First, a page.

Close
New

Medscape is available in 5 Language Editions – Choose your Edition here.

 

Inherited Abnormalities of Fibrinogen Treatment & Management

  • Author: Suchitra S Acharya, MBBS, MD; Chief Editor: Max J Coppes, MD, PhD, MBA  more...
 
Updated: Aug 15, 2016
 

Approach Considerations

A study by Nagler et al looking at the long-term clinical course and laboratory data associated with four patients with congenital afibrinogenemia indicated that regular fibrinogen replacement or orthotopic liver transplantation can produce long-term remission. Arterial thrombi were found to have resolved after 6-12 months in the two patients who underwent such treatment, while the two who received infrequent fibrinogen replacement had recurrent thromboembolic events.[18]

Next

Medical Care

Hemorrhage

For patients with clinical bleeding associated with afibrinogenemia or dysfibrinogenemia, replacement of fibrinogen to a level of more than 0.8 g/L is usually adequate to maintain hemostasis, although levels greater than 1 g/L have been recommended for CNS hemorrhage. Plasma-derived fibrinogen concentrates have the advantage of virus inactivation. Plasma recovery of fibrinogen with the use of fibrinogen concentrate is 1.8 mg/mL per mg/kg infused. Replacement with 70 mg/kg is recommended prior to surgical procedures and severe bleeding episodes, and 40 mg/kg for mild to moderate bleeding.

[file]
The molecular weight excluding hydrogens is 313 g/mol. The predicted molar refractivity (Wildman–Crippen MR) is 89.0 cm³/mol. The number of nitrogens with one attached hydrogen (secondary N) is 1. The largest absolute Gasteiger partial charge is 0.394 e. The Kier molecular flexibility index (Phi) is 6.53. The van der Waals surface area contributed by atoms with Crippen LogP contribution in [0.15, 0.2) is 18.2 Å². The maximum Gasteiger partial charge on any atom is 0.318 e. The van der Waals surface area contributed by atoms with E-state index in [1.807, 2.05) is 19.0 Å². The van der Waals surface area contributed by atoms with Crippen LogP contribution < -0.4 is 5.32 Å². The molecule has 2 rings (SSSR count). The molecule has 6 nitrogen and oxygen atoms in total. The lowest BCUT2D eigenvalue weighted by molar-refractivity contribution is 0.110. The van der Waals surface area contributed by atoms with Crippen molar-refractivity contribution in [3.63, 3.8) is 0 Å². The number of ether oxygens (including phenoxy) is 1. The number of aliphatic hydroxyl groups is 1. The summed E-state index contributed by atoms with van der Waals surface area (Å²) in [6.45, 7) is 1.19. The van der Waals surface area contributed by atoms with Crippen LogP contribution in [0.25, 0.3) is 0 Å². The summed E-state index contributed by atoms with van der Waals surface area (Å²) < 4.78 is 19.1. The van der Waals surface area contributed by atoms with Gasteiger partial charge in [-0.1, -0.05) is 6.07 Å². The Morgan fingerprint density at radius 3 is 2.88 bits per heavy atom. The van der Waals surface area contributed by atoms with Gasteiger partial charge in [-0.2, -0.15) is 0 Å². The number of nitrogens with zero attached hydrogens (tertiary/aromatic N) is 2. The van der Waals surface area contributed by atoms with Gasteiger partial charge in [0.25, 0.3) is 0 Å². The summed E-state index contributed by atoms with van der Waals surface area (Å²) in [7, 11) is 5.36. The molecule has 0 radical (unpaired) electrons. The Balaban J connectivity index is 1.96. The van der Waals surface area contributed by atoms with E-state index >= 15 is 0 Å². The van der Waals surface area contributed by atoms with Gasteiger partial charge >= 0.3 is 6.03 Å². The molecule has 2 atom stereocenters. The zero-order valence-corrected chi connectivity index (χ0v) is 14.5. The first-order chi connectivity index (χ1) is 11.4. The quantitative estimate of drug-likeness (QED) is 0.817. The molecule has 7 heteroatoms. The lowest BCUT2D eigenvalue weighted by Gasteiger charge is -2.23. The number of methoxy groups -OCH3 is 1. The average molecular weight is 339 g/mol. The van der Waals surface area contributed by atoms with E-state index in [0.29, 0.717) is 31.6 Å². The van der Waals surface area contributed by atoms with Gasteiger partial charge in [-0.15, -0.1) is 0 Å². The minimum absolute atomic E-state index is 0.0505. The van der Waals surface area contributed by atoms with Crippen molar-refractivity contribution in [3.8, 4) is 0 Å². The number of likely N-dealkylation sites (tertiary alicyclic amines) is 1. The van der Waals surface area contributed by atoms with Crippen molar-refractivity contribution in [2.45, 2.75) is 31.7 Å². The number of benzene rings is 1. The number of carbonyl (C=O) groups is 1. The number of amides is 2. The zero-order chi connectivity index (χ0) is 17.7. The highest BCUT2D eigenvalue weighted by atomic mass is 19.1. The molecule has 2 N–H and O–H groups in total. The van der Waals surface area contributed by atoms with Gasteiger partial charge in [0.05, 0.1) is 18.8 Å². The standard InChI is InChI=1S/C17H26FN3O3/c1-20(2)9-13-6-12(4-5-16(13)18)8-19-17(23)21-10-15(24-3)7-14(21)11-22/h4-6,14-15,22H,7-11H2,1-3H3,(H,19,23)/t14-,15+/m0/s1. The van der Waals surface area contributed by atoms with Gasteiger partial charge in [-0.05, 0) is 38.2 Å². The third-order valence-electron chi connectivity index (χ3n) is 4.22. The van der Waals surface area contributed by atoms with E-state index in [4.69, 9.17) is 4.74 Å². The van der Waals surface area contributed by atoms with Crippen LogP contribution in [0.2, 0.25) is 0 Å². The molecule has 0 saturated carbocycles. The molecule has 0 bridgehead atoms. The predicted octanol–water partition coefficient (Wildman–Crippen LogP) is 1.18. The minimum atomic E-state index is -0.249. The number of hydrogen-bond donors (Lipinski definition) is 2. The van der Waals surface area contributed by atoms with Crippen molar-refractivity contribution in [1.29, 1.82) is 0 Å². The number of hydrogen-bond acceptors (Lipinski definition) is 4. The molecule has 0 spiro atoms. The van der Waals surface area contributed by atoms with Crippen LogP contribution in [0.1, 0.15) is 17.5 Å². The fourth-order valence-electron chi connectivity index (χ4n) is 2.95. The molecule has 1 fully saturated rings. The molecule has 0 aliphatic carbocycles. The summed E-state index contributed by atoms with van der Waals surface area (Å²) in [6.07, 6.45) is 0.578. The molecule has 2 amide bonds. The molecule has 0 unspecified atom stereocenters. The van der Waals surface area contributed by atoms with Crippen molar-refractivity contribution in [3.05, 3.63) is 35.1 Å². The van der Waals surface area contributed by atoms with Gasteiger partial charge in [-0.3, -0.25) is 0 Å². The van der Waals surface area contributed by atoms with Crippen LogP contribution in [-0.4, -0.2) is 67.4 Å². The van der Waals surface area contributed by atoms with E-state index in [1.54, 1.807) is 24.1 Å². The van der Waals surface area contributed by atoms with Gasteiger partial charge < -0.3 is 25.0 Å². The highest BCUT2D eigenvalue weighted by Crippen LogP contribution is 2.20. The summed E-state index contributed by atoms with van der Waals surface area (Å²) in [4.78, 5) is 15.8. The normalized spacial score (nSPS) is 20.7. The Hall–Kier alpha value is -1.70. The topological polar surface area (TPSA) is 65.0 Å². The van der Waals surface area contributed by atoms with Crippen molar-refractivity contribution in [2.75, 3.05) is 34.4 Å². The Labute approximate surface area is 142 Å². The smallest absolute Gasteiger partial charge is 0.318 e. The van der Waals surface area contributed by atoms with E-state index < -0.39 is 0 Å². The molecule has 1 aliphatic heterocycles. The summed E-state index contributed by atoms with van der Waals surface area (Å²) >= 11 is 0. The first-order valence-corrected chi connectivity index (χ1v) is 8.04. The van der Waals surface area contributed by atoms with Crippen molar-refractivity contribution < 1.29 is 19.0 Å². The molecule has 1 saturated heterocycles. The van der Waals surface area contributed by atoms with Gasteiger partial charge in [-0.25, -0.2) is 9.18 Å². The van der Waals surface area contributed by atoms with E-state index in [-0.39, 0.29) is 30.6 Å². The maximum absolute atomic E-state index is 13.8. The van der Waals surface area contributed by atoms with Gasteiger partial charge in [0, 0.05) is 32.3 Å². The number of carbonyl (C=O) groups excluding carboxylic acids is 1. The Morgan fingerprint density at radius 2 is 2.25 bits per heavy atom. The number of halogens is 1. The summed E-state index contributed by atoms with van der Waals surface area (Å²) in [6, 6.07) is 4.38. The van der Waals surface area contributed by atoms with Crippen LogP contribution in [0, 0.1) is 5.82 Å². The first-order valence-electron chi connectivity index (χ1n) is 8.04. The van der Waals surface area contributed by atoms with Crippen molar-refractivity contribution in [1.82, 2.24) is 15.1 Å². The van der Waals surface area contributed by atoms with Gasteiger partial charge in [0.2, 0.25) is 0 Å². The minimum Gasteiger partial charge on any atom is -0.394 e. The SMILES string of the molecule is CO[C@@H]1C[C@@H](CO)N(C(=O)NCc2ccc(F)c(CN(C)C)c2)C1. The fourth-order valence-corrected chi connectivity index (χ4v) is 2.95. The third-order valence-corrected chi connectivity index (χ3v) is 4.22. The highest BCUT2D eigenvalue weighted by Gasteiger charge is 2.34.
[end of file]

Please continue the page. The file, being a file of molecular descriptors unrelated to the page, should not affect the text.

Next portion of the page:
The half-life of fibrinogen is approximately 3.5 days, and afibrinogenemic patients can usually be managed postoperatively with infusion of replacement therapy every 2-3 days for major surgery.

Children have more rapid plasma fibrinogen clearance and may require higher and more frequent dosing for surgery and major bleeding. The therapeutic goal is to achieve a plasma fibrinogen activity level of 100-150 mg dL-1 prior to surgery that is maintained until hemostasis is achieved and wound healing is complete.[19]

Cryoprecipitate has been used as a source of fibrinogen; each bag of cryoprecipitate contains 100-250 mg of fibrinogen. The guidelines for dysfibrinogenemia are not standardized due to a lack of sufficient data in bleed management.

Fibrinogen dosage calculation [11]

Dose (g) = desired increment in g/L x plasma volume (plasma volume is 0.07 x (1-hematocrit) x weight (kg)

The patient's personal and family history of bleeding and thrombosis should be taken into consideration for appropriate dosing of replacement therapy. In addition, the pharmacokinetics of fibrinogen after replacement therapy widely varies, and individual dose adjustment is recommended.

Thrombosis

Patients who present with thrombosis associated with dysfibrinogenemia should receive anticoagulation therapy. The duration of therapy has not been established for this particular group of patients; the decision depends on the clinical situation and the presence of other contributing factors. If the patient has had multiple thromboembolic events, a single life-threatening event, or has additional inherited risk factors, protracted anticoagulation therapy is recommended.

Spontaneous abortion

Recurrent spontaneous abortion may be prevented by routine prophylaxis with fibrinogen concentrates starting early in pregnancy.

Acquired inhibitors

Acquired inhibitors have been reported after replacement therapy and should be considered in previously treated patients who demonstrate poor hemostasis with usual therapies.

Previous
Next

Surgical Care